By knp
March 3, 2010 8:44 PM

ErinW: I do love Annabelle AND Adelaide (my preference of the two you shared) and I love the nn Addy (which has the possibility to be quite popular with Addison, Adelaide and Adeline...)
but they are mighty close. My tongue trips when I say them together (I have to think quite hard to get it right).

Annabelle and Avery or Evelyn do not have that problem for me though, and I like them just as much!!

March 3, 2010 8:55 PM

Becky-Of course you want to stick to Hebrew/Biblical names. When I posted earlier, I had a super-huge headache and I think my brain just wasn't comprehending it was you. :)

ErinW-While Adeline and Adelaide are lovely names, they are a bit close to Annabelle. However, I like your other choice of Jillian and additionally think the A names would make good mn choices. Another thing to think about is pronunciation not only the A thing--I say Adeline=Add-uh-line but others say Aid-uh-line or even more of a -lynn ending. Adelaide is Add-uh-laid but ususally NOT Aid-uh-laid although it can be shortened to Ada as a nn. Anna_ and Adda_ sound WAY too similar and Aida is a bit too close too.
Theses might be some other choices if you are set on an A name:
Alice (completely different sound but popular)
or others that are not A's:
Juliet; Lucy; Victoria; Madeline
Charlotte; Mariah; Rachel; Ivy; Sadie
Celeste; Eliza; Eleanor; Margaret; Bethany
Samantha; June; Lisette; Penelope; Evelyn

I think my fave for you is Madeline (either the -lynn or -line ending and whatever sp you prefer).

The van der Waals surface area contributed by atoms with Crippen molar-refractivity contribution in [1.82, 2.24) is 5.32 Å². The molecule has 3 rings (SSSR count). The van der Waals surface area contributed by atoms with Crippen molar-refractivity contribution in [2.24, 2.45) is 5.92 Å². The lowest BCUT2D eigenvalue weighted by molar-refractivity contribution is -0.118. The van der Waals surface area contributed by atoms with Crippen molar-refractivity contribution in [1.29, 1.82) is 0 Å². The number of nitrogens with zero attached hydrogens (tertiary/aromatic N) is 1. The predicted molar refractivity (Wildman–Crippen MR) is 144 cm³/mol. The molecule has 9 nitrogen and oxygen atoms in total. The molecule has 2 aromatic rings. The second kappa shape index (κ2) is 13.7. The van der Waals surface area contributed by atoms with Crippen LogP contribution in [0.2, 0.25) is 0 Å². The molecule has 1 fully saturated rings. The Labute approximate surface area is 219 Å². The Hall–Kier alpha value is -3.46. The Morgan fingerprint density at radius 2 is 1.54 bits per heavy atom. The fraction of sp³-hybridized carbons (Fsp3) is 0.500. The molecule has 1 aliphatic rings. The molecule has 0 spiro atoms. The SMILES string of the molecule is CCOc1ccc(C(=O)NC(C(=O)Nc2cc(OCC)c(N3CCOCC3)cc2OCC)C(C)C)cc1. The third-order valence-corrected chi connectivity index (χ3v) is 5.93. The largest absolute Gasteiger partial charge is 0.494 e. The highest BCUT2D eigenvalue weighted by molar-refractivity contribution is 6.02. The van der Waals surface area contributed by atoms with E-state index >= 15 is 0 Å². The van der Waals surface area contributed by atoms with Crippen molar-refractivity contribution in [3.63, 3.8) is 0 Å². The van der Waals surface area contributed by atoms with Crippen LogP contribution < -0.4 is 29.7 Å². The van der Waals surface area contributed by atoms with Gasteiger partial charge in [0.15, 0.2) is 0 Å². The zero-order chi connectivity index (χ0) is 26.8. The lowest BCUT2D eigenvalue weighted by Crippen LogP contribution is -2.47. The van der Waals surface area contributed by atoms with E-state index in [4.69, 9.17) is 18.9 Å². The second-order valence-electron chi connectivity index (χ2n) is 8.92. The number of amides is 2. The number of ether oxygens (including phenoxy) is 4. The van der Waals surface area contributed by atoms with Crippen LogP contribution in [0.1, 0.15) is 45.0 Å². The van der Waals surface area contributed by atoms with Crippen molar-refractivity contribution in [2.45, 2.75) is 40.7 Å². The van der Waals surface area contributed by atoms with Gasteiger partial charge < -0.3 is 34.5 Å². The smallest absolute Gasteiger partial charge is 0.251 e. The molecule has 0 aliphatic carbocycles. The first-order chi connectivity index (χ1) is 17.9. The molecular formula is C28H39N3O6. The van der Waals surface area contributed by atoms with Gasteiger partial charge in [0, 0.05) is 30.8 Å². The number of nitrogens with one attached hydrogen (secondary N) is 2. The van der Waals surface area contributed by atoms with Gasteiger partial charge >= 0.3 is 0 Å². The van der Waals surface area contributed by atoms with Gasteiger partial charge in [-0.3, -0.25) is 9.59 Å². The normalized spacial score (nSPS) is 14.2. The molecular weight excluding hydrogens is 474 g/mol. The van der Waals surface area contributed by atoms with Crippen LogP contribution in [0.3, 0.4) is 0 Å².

March 3, 2010 10:05 PM

Erin W: I think whether the names are too matchy really depends on your taste. I think they are close enough that people might comment on them (e.g. "How cute: Annabelle and Adeline"); is that something you would get tired of? I also like to imagine names on Christmas cards to think of how they sound together. So how would you feel about signing your Christmas Cards "Husband's Name, Erin, Annabelle, and Adelaide" or whatever?

By Mirnada (not verified)
March 3, 2010 11:51 PM

Erin W: Annabelle and Adelaide are a little too much of a matched set for my taste, but I think Jillian and Evelyn are both great to pair with Annabelle. To my ear, Jillian has the sweet playfulness that Annabelle has. I really like those two together. I agree that Madeleine/line would be a good match as well.

Another Laura: I have some nicknames that no one would ever think were derived from my actual name. I personally kind of think it's fun when affectionate family nicknames become derived in secret, circuitous ways.